The Associated Press
RIO DE JANEIRO (AP) -- In the weeks leading up to the World Cup, reports of strikes, demonstrations, unfinished stadiums and inevitable traffic problems dominated the news. But since the first match kicked off on June 12, goal-filled games, superstar performances and upsets have delighted fans -- particularly those from Latin America.
By Sunday night, 32 of the 64 matches will have been played. Nearly halfway through this World Cup, The Associated Press takes a look at how things have stacked up so far.
SAFETY -- Tourists have complained about muggings and pickpockets, but overall the safety for fans so far has been solid. Brazil's reputation for violence -- a United Nations report says the country has more annual murders than any other -- has many fans on high alert and taking special care of where they travel. There have been incidents of gunfire near areas where fans are watching matches or staying, but none targeting World Cup tourists. The clashes between drug gangs and police that often result in shootouts have been muted in Rio -- as has often been the case during big events. Skirmishes between rival fans have been rare, with hooligans from any country not yet making an impact. The mass demonstrations that sent millions into the streets during last year's Confederations Cup tournament have not reappeared, and the scattered protests have mostly been dispersed quickly by police.
TRANSPORTATION -- Despite transportation strikes leading up to the World Cup, subways in Sao Paulo and Rio de Janeiro have efficiently carried fans to matches. The other host cities rely on roadways, and they've been congested. That's normal for Brazil's metropolitan areas. Pele himself complained that he missed the first half of the Brazil vs. Mexico match because his car was stuck in traffic on his way to a viewing party in Sao Paulo. Brazil's airports have handled the load of tourists traveling around the continent-sized nation although there have been complaints of delays and cancelations. Terminal expansions weren't completed in time for the Cup, but there have been no major problems for flying fans around -- just fewer of the creature comforts found in airports elsewhere.
STADIUMS -- The state of the stadiums was a major concern before the tournament started. Workers died in construction, organizers gave up on some finishing touches and temporary seats were brought in just days before the games began. The stadiums have performed better than expected, but not without some problems. A rickety staircase at the Maracana was repaired after video showed it swaying under thousands of fans. The grass at the Manaus stadium looked a little dry before the games, but wasn't a huge problem. Some stadiums have had long queues to get through security. Most alarmingly, more than 100 Chilean fans in Rio broke into the Maracana, getting past security and damaging a media center before being corralled, arrested and told to leave the country.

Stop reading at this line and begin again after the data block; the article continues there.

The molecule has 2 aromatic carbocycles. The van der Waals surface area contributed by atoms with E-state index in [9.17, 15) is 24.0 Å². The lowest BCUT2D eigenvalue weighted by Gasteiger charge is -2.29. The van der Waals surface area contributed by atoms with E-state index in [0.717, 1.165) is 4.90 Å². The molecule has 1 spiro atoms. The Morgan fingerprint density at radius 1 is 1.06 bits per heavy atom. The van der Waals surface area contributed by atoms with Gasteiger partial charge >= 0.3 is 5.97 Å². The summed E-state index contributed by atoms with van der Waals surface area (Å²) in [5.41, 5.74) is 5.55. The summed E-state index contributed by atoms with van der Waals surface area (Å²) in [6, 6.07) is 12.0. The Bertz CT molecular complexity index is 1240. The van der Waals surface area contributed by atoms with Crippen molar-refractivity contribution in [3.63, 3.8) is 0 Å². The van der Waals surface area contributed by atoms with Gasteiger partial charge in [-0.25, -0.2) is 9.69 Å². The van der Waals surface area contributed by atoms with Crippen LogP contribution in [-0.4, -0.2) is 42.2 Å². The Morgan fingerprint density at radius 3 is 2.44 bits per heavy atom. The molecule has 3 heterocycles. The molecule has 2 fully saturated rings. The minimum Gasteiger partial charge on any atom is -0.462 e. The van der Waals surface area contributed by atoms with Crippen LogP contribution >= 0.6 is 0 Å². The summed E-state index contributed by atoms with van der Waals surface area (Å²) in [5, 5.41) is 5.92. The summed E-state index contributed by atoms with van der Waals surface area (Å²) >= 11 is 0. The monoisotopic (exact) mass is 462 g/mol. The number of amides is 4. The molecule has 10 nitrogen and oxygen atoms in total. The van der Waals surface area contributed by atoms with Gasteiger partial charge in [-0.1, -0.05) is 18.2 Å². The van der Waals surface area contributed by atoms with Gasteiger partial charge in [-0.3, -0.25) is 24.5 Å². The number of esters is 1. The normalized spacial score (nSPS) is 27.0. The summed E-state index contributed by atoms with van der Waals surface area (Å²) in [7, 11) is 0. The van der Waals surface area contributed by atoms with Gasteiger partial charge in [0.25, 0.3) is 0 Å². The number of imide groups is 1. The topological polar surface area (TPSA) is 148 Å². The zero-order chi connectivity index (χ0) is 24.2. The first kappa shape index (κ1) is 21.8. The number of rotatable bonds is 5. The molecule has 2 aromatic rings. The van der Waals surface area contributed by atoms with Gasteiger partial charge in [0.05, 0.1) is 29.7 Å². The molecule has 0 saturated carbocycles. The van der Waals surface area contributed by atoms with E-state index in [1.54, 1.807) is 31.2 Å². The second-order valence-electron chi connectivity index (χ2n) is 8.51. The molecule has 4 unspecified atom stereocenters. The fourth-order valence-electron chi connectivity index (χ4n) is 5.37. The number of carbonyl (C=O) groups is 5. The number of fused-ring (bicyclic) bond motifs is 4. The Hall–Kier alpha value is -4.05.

TECHNOLOGY-- Goal-line technology was introduced at the World Cup for the first time and was an instant hit, being used at least twice in the opening rounds of competition to rule if the ball had crossed the line for a goal or not. The technology was introduced after the World Cup four years ago, when an England goal against Germany was not allowed even though the whole world saw that the ball had crossed the line by almost a yard. FIFA boss Sepp Blatter, until then an implacable foe of using technology, changed his mind suddenly and tests began. In Brazil, seven video cameras are trained on each goal, able to tell with a margin of error of 1.5 mm if the ball has crossed the five-inch wide goal line. The first goal to be given using the new technology made the score 2-0 to France against Honduras. The word "GOAL" flashed up on the referee's wristwatch and the goal was given. Teething problems annoyed the Honduras players and FIFA promised to have a look at some details of what the public got to see, but there was widespread belief that the technology had removed one of the most controversial elements of the game and made referees' task much simpler.
INNOVATIONS -- Soccer has well and truly entered the age of technology. It's not just 22 players running around after a ball any more. At this World Cup, most of the teams are using all sorts of high-tech devices to manage their players. The players can be wirelessly monitored during games and practice. A widget in the jerseys transmits heartbeat and other medical data to the coaches who monitor on iPads and can tell when a player is peaking or tiring. A chip in players' boots transmits distance run and speeds to the benches as well. One shoe manufacturer has introduced a boot weighing just 99 grams and millions have been spent developing what FIFA calls the perfect ball. The Brazuca ball made by Adidas, unlike its predecessors made by the same German company, has been hailed at the World Cup. It doesn't deviate in the air too much. The ball itself has even attracted almost 2 million Twitter followers. High-tech jerseys are made to combat the heat of Brazil. One of the biggest success stories of the Cup has been introduction of Vanishing Spray applied by the referee to a line 10 yards from where a free kick is due to be taken. In the past, a wall of players intended to block the kick would often sneak forward toward the ball, but the referee now marks out 10 yards and uses an aerosol to apply a white line that vanishes after 30 minutes or so. Defenders are banned from crossing the white line and players have obeyed the ruling.